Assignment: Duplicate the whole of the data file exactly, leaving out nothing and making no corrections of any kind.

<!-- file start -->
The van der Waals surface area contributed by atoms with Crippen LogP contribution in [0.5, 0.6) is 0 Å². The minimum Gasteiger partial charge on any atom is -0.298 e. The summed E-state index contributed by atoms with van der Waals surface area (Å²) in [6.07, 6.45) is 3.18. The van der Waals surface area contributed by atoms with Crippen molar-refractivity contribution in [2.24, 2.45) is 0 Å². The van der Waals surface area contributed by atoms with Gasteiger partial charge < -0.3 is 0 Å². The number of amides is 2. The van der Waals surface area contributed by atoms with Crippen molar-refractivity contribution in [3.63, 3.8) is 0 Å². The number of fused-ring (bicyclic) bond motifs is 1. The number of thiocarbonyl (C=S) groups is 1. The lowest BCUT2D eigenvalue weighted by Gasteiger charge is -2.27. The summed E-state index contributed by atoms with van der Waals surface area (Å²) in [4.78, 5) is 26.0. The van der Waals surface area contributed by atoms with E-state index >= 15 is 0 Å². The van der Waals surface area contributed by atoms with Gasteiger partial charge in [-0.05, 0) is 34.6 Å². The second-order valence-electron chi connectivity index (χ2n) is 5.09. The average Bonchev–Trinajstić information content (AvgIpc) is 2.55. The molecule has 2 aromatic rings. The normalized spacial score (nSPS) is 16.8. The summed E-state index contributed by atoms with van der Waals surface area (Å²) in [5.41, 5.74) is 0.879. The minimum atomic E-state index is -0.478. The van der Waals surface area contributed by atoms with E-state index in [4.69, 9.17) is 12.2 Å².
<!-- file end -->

The van der Waals surface area contributed by atoms with Crippen LogP contribution in [0.5, 0.6) is 0 Å². The minimum Gasteiger partial charge on any atom is -0.298 e. The summed E-state index contributed by atoms with van der Waals surface area (Å²) in [6.07, 6.45) is 3.18. The van der Waals surface area contributed by atoms with Crippen molar-refractivity contribution in [2.24, 2.45) is 0 Å². The van der Waals surface area contributed by atoms with Gasteiger partial charge < -0.3 is 0 Å². The number of amides is 2. The van der Waals surface area contributed by atoms with Crippen molar-refractivity contribution in [3.63, 3.8) is 0 Å². The number of fused-ring (bicyclic) bond motifs is 1. The number of thiocarbonyl (C=S) groups is 1. The lowest BCUT2D eigenvalue weighted by Gasteiger charge is -2.27. The summed E-state index contributed by atoms with van der Waals surface area (Å²) in [4.78, 5) is 26.0. The van der Waals surface area contributed by atoms with E-state index >= 15 is 0 Å². The van der Waals surface area contributed by atoms with Gasteiger partial charge in [-0.05, 0) is 34.6 Å². The second-order valence-electron chi connectivity index (χ2n) is 5.09. The average Bonchev–Trinajstić information content (AvgIpc) is 2.55. The molecule has 2 aromatic rings. The normalized spacial score (nSPS) is 16.8. The summed E-state index contributed by atoms with van der Waals surface area (Å²) in [5.41, 5.74) is 0.879. The minimum atomic E-state index is -0.478. The van der Waals surface area contributed by atoms with E-state index in [4.69, 9.17) is 12.2 Å².